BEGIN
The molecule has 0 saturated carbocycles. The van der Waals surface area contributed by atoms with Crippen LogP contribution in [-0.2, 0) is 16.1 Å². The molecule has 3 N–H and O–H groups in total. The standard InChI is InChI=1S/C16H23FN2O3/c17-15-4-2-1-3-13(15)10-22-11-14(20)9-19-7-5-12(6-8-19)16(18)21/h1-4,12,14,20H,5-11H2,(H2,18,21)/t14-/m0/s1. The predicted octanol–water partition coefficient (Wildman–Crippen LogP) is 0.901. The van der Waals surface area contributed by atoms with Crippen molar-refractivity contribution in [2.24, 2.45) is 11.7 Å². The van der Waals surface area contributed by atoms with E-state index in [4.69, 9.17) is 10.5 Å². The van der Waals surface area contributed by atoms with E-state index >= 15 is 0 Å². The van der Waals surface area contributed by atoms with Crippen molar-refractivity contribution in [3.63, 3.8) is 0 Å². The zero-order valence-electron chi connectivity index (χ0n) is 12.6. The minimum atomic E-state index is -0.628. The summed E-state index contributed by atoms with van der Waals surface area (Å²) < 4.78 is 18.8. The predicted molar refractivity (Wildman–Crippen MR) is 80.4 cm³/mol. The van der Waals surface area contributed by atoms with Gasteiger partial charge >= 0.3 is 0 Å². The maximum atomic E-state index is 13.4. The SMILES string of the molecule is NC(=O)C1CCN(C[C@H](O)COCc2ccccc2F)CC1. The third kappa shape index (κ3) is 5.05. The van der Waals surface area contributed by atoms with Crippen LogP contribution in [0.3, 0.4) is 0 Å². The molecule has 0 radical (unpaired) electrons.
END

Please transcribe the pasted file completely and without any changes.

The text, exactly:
The molecule has 0 saturated carbocycles. The van der Waals surface area contributed by atoms with Crippen LogP contribution in [-0.2, 0) is 16.1 Å². The molecule has 3 N–H and O–H groups in total. The standard InChI is InChI=1S/C16H23FN2O3/c17-15-4-2-1-3-13(15)10-22-11-14(20)9-19-7-5-12(6-8-19)16(18)21/h1-4,12,14,20H,5-11H2,(H2,18,21)/t14-/m0/s1. The predicted octanol–water partition coefficient (Wildman–Crippen LogP) is 0.901. The van der Waals surface area contributed by atoms with Crippen molar-refractivity contribution in [2.24, 2.45) is 11.7 Å². The van der Waals surface area contributed by atoms with E-state index in [4.69, 9.17) is 10.5 Å². The van der Waals surface area contributed by atoms with E-state index >= 15 is 0 Å². The van der Waals surface area contributed by atoms with Crippen molar-refractivity contribution in [3.63, 3.8) is 0 Å². The zero-order valence-electron chi connectivity index (χ0n) is 12.6. The minimum atomic E-state index is -0.628. The summed E-state index contributed by atoms with van der Waals surface area (Å²) < 4.78 is 18.8. The predicted molar refractivity (Wildman–Crippen MR) is 80.4 cm³/mol. The van der Waals surface area contributed by atoms with Gasteiger partial charge >= 0.3 is 0 Å². The maximum atomic E-state index is 13.4. The SMILES string of the molecule is NC(=O)C1CCN(C[C@H](O)COCc2ccccc2F)CC1. The third kappa shape index (κ3) is 5.05. The van der Waals surface area contributed by atoms with Crippen LogP contribution in [0.3, 0.4) is 0 Å². The molecule has 0 radical (unpaired) electrons.